Two barges have been helping to monitor the territory’s marine borders and ensure that boats don’t violate the marine exclusion zone (above) announced last June. (Graphic: GIS)

Though the Virgin Islands reopened to tourists at the start of December, the seaports remain closed to international travel, and government is continuing with measures to fortify border patrols.

To that end, a private shipping company helping facilitate this security detail recently got a new government contract, according to a summary of a Feb. 17 Cabinet meeting that the Cabinet Office released Feb 25.

EZ Shipping Limited received a contract for $360,000 to provide two barges to be “radar platforms” for monitoring the territory’s sea borders from Dec. 23 to Jan. 22, the summary stated.

Cabinet noted on Feb. 17 that the firm’s previous contract “resulted in improved border security measures that are quantitatively successful in deterring illegal border activity” and “effected a marked reduction in marine traffic,” according to the document.

Previous contract

The barges provide space for a task force composed of customs, immigration and police officers to monitor the territory’s waters 24 hours a day and rapidly deploy vessels in the event of suspected illegal activity, officials have said.

The Virgin Islands closed its borders in March last year and reopened to tourists in December. During the interim, the Customs and Immigration departments teamed up to increase surveillance of the territory’s waters.

Customs Commissioner Wade Smith and Chief Immigration Officer Ian Penn announced in August that they would establish the “strategic platforms” with the help of the private sector to beef up security amid reports of people illegally crossing the border.

Last September, Health and Social Development Minister Carvin Malone said government was paying $4,666.67 per station per day for three barges.

At that rate, the territory would be paying $420,000 monthly for three barges. The Cabinet summary released last week did not say when government went from paying for three barges to two, but even if it switched to the $360,000 monthly rate after one month it would have paid more than $1.8 million for continuous surveillance up to Jan. 22.

When the initiative was announced last August, officials did not provide details of who received the contract or how long government intended to pay for the barges’ use. Government was not publishing Cabinet updates at the time.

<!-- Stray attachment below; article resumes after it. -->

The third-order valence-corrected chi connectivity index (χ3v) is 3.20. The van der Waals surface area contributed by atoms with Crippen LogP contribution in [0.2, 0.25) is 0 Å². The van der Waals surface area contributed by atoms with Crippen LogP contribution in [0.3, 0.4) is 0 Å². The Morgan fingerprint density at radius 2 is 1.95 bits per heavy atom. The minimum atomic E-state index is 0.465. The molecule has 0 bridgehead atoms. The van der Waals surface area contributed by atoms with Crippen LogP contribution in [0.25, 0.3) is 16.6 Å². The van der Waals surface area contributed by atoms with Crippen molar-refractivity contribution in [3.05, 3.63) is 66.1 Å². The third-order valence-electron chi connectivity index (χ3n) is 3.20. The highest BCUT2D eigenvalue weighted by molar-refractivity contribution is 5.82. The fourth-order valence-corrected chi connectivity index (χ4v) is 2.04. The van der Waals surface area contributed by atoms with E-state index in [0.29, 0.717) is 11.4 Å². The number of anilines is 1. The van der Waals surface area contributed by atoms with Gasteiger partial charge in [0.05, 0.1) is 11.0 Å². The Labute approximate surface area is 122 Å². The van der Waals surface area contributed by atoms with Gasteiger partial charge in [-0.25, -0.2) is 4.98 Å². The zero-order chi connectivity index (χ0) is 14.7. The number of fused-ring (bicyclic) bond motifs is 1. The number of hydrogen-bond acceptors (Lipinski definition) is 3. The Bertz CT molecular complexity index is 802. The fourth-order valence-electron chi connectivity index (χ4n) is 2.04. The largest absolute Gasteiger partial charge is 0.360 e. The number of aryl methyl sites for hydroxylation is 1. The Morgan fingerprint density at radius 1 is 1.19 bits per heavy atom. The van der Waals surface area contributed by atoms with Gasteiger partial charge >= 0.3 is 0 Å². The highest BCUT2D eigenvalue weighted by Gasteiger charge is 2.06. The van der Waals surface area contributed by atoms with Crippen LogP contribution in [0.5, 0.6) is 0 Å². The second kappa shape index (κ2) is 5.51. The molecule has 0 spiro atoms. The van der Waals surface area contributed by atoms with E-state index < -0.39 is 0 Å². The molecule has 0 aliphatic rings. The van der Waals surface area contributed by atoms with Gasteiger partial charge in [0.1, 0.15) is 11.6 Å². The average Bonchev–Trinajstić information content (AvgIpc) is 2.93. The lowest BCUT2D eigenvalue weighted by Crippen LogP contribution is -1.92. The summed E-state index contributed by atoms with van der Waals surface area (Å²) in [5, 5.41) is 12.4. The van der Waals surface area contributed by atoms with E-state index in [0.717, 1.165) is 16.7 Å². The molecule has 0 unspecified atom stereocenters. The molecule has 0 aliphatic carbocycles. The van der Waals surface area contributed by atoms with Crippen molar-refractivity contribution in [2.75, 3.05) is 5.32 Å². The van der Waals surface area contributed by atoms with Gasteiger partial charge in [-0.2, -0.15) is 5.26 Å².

Protection plan

Meanwhile, plans are in the works for a comprehensive security plan following debate about the UK and VI’s responsibilities when it comes to border protection.

Tension rose between Premier Andrew Fahie and then-Governor Gus Jaspert at the end of September when the governor defied the premier’s wishes and announced that he had enlisted a British naval ship, HMS Medway, to help secure the territory’s borders.

Mr. Jaspert said at the time that “security is crucial to our Covid-19 response.” However, Mr. Fahie said the UK’s role in protecting the VI’s borders should be limited to certain functions so the territory could develop its own domestic capabilities.

The governor said he offered a deal where the UK would pay half the cost of a permanent border surveillance system to the tune of $300,000, but the premier declined.

“It was made very clear to the governor that the BVI being able to purchase a border protection system on its own would be a tremendous accomplishment for Virgin Islanders and would inspire them to recognise their ability and to have confidence in themselves,” Mr. Fahie said at the time.

Cabinet said in February that the territory is working on finalising a formal Sea Border Protection Plan for outlining long-term protection measures.

Attempts to contact EZ Shipping and to interview Mr. Smith were not immediately successful.


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